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Journal Article

NASC-seq monitors RNA synthesis in single cells.

MPS-Authors
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Lidschreiber,  M.
Department of Molecular Biology, MPI for Biophysical Chemistry, Max Planck Society;

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Lidschreiber,  K.
Department of Molecular Biology, MPI for Biophysical Chemistry, Max Planck Society;

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Cramer,  P.
Department of Molecular Biology, MPI for Biophysical Chemistry, Max Planck Society;

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Fulltext (public)

3143549.pdf
(Publisher version), 3MB

Supplementary Material (public)

3143549_Suppl_1.pdf
(Supplementary material), 2MB

3143549_Suppl_2.pdf
(Supplementary material), 69KB

3143549_Suppl_3.pdf
(Supplementary material), 800KB

Citation

Hendriks, G. J., Jung, L. A., Larsson, A. J. M., Lidschreiber, M., Forsman, O. A., Lidschreiber, K., et al. (2019). NASC-seq monitors RNA synthesis in single cells. Nature Communications, 10(1): 3138. doi:10.1038/s41467-019-11028-9.


Cite as: http://hdl.handle.net/21.11116/0000-0004-4D34-C
Abstract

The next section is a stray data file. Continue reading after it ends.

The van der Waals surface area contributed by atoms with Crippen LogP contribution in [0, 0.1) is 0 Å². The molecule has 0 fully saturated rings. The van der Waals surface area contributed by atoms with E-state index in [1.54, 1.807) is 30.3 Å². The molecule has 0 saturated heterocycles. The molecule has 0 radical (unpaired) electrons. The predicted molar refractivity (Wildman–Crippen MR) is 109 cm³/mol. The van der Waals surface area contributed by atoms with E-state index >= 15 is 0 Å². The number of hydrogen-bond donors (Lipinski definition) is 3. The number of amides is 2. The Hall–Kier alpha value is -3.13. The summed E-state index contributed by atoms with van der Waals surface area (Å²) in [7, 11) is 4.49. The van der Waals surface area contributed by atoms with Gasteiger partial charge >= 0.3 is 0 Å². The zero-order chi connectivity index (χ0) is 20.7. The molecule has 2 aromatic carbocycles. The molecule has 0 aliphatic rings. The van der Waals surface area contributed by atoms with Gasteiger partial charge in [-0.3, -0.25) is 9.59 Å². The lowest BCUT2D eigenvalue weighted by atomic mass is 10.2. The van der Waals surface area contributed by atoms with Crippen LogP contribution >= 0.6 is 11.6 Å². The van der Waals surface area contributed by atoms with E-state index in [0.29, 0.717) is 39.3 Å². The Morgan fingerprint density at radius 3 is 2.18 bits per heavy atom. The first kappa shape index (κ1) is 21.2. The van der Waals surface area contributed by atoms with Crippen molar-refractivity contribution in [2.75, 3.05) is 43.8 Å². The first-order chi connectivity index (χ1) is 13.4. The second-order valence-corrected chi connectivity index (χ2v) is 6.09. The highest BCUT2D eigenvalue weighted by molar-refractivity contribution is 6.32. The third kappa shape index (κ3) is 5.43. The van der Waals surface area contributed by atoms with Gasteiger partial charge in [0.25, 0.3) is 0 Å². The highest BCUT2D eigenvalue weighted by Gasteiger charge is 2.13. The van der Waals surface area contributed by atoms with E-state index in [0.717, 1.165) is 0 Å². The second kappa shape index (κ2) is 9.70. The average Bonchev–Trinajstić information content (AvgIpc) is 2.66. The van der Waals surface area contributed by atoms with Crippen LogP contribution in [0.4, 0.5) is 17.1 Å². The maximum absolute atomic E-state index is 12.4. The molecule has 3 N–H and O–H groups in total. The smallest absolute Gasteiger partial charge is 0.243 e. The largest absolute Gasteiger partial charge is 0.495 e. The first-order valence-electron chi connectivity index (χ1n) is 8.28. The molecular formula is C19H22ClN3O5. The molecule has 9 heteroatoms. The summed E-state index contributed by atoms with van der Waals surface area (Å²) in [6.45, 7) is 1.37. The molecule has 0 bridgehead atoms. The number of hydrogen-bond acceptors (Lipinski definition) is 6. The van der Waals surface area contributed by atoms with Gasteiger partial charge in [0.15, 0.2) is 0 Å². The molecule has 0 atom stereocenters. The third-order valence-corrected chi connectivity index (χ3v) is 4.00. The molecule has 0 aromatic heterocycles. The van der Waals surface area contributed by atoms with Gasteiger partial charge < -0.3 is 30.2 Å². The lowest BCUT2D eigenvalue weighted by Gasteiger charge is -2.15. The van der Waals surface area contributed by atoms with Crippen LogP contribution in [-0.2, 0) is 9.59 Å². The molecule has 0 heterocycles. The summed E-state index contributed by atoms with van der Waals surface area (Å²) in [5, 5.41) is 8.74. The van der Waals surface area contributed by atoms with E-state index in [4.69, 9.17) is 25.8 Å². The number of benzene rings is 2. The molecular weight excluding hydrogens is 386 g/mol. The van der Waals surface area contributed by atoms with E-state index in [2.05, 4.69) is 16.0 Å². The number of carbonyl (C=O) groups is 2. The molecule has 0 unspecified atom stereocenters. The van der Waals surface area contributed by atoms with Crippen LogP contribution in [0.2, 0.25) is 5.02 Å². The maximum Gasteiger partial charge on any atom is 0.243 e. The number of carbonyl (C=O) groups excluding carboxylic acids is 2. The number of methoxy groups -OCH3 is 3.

Sequencing of newly synthesised RNA can monitor transcriptional dynamics with great sensitivity and high temporal resolution, but is currently restricted to populations of cells. Here, we develop new transcriptome alkylation-dependent single-cell RNA sequencing (NASC-seq), to monitor newly synthesised and pre-existing RNA simultaneously in single cells. We validate the method on pre-labelled RNA, and by demonstrating that more newly synthesised RNA was detected for genes with known high mRNA turnover. Monitoring RNA synthesis during Jurkat T-cell activation with NASC-seq reveals both rapidly up- and down-regulated genes, and that induced genes are almost exclusively detected as newly transcribed. Moreover, the newly synthesised and pre-existing transcriptomes after T-cell activation are distinct, confirming that NASC-seq simultaneously measures gene expression corresponding to two time points in single cells. Altogether, NASC-seq enables precise temporal monitoring of RNA synthesis at single-cell resolution during homoeostasis, perturbation responses and cellular differentiation.